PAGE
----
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Fall Color Begins in Spring

Eastern redbud, El Dorado Hills (3/29/18) John Poimiroo

Many deciduous trees are budding out with blossoms and new foliage, providing for a fresh and colorful spring show.

This Eastern redbud tree (exotic) in our side yard is now flocked with magenta blooms, while Western redbud shrubs in Sierra foothill canyons are carrying rose  blossoms.

Although this website is  dedicated to fall color, what happens in autumn begins in spring.

So, if you see similarly bright spring foliage, email images to us and we’ll publish them here. editor@californiafallcolor.com

 

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East/West Redbud Debate

Western redbud, cercis occidentalis (11/10/17) Robert Kermen

Eastern redbud, cercis canadensis (11/7/17) John Poimiroo

When it comes to redbud, it’s debatable as to which is prettiest in autumn… East or West.

The eastern variety, cercis canadensis, displays bright gold and green heart-shaped leaves.

Whereas, western redbud, cercis occidentalis, display orange, red, gold and lime heart-shaped leaves.

Both are equally stunning.

Redbud is often overlooked by color spotters who give up looking for great fall color as soon as the forests of aspen have turned, but not Robert Kermen or me.

Robert found western redbud growing along Big Chico Creek in Chico’s Bidwell Park.

Cercis occidentalis are native to the Sierra and North Coast foothills. Native California indians used their barks for basket weaving and as a red dye. In springtime, their showy pink and magenta blossoms grow in clusters all over redbud shrubs that garnish foothill river canyons.

Western redbud, cercis occidentalis (11/10/17) Robert Kermen

Western redbud, cercis occidentalis (11/10/17) Robert Kermen

I have the pleasure of enjoying an Eastern redbud all year long. It grows in my side yard (El Dorado Hills) and provides an inspiring show when autumn light backlights the leaves in kelly green and yellow.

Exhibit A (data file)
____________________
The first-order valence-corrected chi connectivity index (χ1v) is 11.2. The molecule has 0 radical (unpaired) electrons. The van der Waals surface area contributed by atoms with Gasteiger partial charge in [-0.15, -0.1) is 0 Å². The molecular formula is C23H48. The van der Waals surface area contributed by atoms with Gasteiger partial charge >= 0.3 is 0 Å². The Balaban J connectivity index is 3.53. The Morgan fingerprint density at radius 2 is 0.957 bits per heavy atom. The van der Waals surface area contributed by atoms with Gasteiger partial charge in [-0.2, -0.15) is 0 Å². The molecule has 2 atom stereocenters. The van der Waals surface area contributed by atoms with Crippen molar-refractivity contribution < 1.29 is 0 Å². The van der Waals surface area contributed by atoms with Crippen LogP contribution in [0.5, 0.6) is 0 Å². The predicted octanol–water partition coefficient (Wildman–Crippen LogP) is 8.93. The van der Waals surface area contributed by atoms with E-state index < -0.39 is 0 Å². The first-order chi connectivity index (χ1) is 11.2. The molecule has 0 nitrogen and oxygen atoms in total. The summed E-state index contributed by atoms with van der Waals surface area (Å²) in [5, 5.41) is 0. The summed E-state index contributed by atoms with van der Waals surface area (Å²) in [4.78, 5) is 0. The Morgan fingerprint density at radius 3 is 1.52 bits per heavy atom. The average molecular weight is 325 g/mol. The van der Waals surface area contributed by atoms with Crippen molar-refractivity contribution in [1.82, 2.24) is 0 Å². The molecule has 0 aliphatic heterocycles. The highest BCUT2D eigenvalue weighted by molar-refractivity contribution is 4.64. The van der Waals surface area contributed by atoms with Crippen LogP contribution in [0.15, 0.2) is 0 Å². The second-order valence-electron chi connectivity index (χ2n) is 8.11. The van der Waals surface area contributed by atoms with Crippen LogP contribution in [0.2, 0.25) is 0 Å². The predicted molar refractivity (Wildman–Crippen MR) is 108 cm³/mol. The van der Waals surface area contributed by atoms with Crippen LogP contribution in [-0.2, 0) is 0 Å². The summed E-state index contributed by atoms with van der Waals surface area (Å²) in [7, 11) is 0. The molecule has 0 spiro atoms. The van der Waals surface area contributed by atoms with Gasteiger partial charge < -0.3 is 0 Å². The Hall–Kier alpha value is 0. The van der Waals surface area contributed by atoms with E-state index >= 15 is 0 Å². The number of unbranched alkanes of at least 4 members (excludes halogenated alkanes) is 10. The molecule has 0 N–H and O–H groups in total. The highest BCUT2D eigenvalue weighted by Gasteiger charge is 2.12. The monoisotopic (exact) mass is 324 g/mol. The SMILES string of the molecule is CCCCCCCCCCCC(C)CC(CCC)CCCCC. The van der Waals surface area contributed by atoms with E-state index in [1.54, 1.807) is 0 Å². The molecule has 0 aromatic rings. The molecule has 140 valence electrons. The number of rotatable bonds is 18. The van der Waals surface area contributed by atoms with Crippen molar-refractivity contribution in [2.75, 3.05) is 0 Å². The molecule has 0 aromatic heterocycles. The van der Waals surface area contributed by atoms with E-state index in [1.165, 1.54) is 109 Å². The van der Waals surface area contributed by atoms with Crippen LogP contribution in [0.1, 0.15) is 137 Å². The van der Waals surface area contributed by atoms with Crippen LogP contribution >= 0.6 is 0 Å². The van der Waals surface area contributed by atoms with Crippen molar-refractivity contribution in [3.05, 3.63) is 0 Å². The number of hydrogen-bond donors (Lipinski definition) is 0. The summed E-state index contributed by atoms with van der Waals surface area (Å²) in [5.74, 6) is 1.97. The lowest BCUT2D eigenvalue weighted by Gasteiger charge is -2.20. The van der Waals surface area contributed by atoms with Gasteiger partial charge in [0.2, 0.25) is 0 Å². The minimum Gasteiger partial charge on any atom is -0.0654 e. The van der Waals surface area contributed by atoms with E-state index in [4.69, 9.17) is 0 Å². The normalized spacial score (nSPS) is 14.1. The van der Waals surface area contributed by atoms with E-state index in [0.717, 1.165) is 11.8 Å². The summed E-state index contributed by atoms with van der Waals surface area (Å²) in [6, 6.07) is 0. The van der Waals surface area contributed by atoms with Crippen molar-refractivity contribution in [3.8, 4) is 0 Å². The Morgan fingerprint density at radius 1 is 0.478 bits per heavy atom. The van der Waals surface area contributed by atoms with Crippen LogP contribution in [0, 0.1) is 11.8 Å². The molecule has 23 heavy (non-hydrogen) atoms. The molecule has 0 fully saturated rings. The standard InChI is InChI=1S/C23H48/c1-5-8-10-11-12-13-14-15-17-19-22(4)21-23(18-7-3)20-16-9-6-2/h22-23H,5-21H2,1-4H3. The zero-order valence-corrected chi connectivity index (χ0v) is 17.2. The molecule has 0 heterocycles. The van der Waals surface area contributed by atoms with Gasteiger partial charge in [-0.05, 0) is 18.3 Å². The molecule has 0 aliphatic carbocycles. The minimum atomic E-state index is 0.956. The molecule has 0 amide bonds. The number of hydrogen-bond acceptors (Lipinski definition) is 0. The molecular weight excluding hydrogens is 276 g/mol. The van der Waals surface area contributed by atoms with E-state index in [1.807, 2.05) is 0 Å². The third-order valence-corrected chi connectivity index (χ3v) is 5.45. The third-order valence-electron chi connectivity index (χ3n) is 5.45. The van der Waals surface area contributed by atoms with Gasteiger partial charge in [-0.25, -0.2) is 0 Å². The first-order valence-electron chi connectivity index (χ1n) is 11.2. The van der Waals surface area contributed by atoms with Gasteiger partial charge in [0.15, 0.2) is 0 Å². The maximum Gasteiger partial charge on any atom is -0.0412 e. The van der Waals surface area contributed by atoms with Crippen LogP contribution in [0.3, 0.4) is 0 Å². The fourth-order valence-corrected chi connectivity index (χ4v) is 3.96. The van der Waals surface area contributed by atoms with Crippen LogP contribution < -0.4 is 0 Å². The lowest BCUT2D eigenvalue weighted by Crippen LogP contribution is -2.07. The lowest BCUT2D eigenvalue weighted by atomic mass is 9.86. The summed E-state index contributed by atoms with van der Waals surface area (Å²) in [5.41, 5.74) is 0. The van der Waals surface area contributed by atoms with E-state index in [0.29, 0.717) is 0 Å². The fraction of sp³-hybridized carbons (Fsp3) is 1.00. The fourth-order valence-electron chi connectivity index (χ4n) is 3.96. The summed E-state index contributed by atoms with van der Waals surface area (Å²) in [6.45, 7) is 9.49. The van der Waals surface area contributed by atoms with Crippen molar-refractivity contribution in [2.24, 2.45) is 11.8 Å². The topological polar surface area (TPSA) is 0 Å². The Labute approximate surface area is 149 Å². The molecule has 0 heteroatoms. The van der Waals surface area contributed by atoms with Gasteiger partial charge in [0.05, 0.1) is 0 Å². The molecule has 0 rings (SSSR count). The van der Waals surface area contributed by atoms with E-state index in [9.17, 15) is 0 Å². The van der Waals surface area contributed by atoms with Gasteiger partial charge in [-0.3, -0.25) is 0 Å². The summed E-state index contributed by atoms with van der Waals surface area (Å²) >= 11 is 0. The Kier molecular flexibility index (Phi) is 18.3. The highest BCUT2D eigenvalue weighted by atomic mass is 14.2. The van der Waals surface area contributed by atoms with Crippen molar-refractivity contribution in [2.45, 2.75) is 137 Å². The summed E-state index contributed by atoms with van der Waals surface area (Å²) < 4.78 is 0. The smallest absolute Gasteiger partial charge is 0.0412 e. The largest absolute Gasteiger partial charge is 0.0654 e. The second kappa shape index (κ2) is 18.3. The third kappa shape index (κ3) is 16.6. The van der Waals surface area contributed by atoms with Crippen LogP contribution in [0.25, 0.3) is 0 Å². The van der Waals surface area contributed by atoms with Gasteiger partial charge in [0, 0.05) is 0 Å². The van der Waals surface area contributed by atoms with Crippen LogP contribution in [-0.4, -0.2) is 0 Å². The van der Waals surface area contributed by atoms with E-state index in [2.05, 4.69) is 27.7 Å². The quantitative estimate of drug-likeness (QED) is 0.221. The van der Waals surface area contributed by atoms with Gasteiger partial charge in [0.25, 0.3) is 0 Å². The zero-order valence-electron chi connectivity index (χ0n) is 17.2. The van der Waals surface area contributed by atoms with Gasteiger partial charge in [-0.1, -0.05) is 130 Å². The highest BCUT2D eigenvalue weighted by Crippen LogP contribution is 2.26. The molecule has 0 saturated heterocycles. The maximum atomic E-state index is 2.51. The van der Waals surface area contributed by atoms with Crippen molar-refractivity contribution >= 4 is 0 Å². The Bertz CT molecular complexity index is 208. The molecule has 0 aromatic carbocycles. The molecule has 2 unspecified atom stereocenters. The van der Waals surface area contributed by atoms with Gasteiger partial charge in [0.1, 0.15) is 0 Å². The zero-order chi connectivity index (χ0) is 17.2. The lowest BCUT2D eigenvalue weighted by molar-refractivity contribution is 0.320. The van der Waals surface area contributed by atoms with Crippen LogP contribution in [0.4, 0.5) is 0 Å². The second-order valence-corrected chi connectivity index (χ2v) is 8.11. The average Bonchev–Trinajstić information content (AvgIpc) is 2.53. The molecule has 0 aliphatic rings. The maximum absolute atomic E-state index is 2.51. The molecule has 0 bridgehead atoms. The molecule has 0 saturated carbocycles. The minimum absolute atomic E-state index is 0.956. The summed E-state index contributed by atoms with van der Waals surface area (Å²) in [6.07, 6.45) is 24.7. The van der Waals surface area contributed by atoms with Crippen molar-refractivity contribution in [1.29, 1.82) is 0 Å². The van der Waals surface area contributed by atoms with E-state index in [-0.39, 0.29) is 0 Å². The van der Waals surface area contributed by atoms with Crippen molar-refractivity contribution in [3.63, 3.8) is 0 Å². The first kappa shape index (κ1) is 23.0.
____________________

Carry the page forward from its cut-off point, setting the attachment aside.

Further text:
Eastern redbud are a popular landscape and street tree, appreciated for their shape, shade and autumn color (best from late October to early November).

Their heart-shaped leaves flutter in a soft autumn breeze, as if they’re beating.

OK, there’s no debate. East or West, who couldn’t love redbud with all they have to show?

Cercis Occidentalis Range – Wikipedia

Redbud – Peak (75-100%) – Their range forms an upside down fish hook, leading from the SF Bay Area north through wine country and the Redwood Highway, then bending east through Trinity County to the northern Sierra foothills, then south to the Southern Sierra. GO NOW!

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Urban Forest Exotics

Pacific dogwood (11/2/16) John Poimiroo

Pacific dogwood (11/2/16) John Poimiroo

Eastern redbud (11/2/16) John Poimiroo

Eastern redbud (11/2/16) John Poimiroo

Eastern redbud (11/2/16) John Poimiroo

Eastern redbud (11/2/16) John Poimiroo

 

 

 

 

 

 

 

As color descends throughout California, the bold stands of aspen have disappeared. The last remaining big show are the black oak, which continue to show orange color at elevations below 3,000′.

Oregon splitleaf birch (11/2/16) John Poimiroo

Oregon splitleaf birch (11/2/16) John Poimiroo

Pacific dogwood (11/2/16) John Poimiroo

Pacific dogwood (11/2/16) John Poimiroo

 

 

 

 

 

 

 

 

Color spotters turn to California’s urban forests for bright color, as I did this past week in my garden in El Dorado Hills (800′).

Chinese pistache (11/2/16) John Poimiroo

Chinese pistache (11/2/16) John Poimiroo

Chinese pistache (11/2/16) John Poimiroo

Chinese pistache (11/2/16) John Poimiroo

 

 

 

 

 

 

 

 

There, Eastern redbud, Pacific dogwood, breeze-brushed Oregon splitleaf birch and Chinese pistache were backlit and beautiful.

Today, I head out on a search for more exotics showing color in Sacramento’s urban forest.

California’s Urban Forests – Peak (75-100%) GO NOW!

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